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FOTA reaches 'common view' on budget cap crisis

The Formula One Teams' Association (FOTA) has come to 'a common view' on the controversial budget cap crisis that is threatening to tear the top flight apart following its two-and-a-half hour meeting in Monaco today, it has been confirmed – now it just hopes the FIA will accept its propositions.

FOTA met on Renault F1 managing director Flavio Briatore's luxury yacht in the Principality's harbour, in an effort to come up with an alternative to Max Mosley's £40 million cost cap that the FIA President plans to introduce in 2010. Such a move, the teams contend, would engender a 'two-tier' championship of haves and have-nots, with those choosing to adhere to the cap benefitting from greater technical freedoms than their rivals, and many of the larger operations simply unable to sufficiently reduce their expenditure – in some cases as high as £200 million per year – in time to comply for next season.

Should no compromise be struck with the governing body, then Mosley has made it clear that he plans to press on with the cap's introduction – one that is likely to attract a wave of new entries for 2010, but that is equally liable to send a number of the existing competitors, most prominently the manufacturer-backed outfits, scurrying for the exit door.

Mosley's argument is that without a significant reduction in spending in what is by some margin the world's most expensive sport, F1 will not survive, fearing more car makers will follow Honda's lead in withdrawing should costs not be brought dramatically down in an age of global recession. The Englishman similarly contends that new teams will only be willing to make the graduation in the knowledge that they will be able to race at a competitive level without having to spend hundreds of millions of pounds in order to do so. Campos Meta 1 and Team USF1 have both already lodged applications for the three slots currently available on next year's starting grid.

Ferrari, Renault, Toyota and Red Bull have all categorically vowed to quit if Mosley refuses to back down, but whilst all of the current teams have long been agreed on the serious need to cut costs, they have henceforth not been in unison on how to go about doing so – with some in favour of the cap, some unreservedly against but all adamant that a figure of £40 million is too low for the first year. Now, they hope, they have finally established some common ground.

“I can say that it was, as always, a very constructive and useful meeting between the teams, with a very good atmosphere and we are all together,” reported FOTA and Ferrari President Luca di Montezemolo according to international news agency Reuters, whilst being unwilling to elaborate on what precisely had been resolved during the reunion.

“What is important is that FOTA is now an organisation with a common view of the future, and we will be in a position to go to the chairman of the FIA explaining in a very constructive but very clear way our position. We will not enter the championship with these rules and with this governance. We had to discuss the possibility to change the situation, because we want Formula 1 – we don't want something different.”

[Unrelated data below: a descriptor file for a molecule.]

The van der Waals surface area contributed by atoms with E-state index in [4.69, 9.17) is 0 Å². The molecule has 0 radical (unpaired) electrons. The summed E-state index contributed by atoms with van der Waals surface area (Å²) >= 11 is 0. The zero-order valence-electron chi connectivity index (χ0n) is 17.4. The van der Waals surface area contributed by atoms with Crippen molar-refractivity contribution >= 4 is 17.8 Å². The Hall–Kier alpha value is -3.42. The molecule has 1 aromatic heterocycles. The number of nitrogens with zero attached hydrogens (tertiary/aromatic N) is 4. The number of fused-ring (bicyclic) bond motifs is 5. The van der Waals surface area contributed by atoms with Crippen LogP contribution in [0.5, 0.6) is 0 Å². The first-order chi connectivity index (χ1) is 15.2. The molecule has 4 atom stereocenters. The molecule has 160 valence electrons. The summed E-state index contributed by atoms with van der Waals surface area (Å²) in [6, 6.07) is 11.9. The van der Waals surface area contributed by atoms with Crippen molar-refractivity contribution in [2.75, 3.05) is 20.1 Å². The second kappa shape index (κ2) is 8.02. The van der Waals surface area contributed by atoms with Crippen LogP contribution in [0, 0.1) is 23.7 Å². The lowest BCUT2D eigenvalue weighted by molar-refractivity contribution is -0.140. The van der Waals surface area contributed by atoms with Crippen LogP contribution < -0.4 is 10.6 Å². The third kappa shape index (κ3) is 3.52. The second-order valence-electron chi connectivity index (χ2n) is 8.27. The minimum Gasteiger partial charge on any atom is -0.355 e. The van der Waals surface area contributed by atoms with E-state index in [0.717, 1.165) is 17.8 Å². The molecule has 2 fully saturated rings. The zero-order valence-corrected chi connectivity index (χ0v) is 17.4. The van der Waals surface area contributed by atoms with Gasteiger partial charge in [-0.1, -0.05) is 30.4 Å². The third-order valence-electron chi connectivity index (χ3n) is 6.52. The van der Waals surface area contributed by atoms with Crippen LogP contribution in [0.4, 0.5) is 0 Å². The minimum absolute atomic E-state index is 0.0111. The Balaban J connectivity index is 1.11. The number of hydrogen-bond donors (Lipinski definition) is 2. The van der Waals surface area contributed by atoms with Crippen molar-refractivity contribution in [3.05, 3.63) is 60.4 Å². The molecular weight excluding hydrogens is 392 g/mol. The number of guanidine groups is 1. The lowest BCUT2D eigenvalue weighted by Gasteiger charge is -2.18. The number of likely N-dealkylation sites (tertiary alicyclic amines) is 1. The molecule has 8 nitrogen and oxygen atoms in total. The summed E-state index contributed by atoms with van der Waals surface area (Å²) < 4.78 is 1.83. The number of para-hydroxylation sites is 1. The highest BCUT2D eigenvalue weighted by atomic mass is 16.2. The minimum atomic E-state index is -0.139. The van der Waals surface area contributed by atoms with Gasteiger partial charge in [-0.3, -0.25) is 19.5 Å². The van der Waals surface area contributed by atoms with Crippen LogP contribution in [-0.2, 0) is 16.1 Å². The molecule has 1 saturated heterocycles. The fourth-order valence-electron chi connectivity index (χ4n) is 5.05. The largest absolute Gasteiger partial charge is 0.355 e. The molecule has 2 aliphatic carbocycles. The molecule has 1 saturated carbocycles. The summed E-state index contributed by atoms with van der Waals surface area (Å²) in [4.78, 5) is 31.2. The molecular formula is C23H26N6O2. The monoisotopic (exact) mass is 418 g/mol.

In driving through the cap without first consulting competitors about it, Ferrari contends that the FIA reneged upon exclusive rights it guaranteed to the Scuderia four years ago in exchange for the secret €100 million deal brokered by di Montezemolo that quashed the danger of a manufacturer-spearheaded breakaway series, led to the signing of the new commercial rights-based Concorde Agreement – and earned the team a veto over future rule changes.

The Maranello-based concern argues that the governing body has failed to abide by the 2005 deal and is continuing to debate the wisdom of further civil proceedings after its fruitless injunction bid in a French court earlier this week. The FIA has countered that Ferrari gave up their special rights when they helped to form FOTA, and as such remain contractually-bound to F1 until 2012 – with Formula One Management (FOM) chief executive Bernie Ecclestone suggesting that legal action will be taken should the legendary Italian marque leave before that term is up.

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May 22, 2009 7:47 PM
Last Edited 2803 days ago

"We will not enter the championship with these rules and with this governance." Basically, while Max dictates to them, the teams won't sign. They want a voice and the dictatorship ended, and any rule change has to be ok'd by FOTA from now on. If the FIA doesn't agree, its a mass walkout. "We want Formula 1 we don't want something different." They'll stay, but only if they get the above. "Bernie suggesting that legal action will be taken should the legendary Italian marque leave before that term is up." That would be a hell of a court battle. And frankly one Bernie won't win as if the teams all go, he hasn't anything to promote at all. He will have to go where FOTA goes and drop the FIA.

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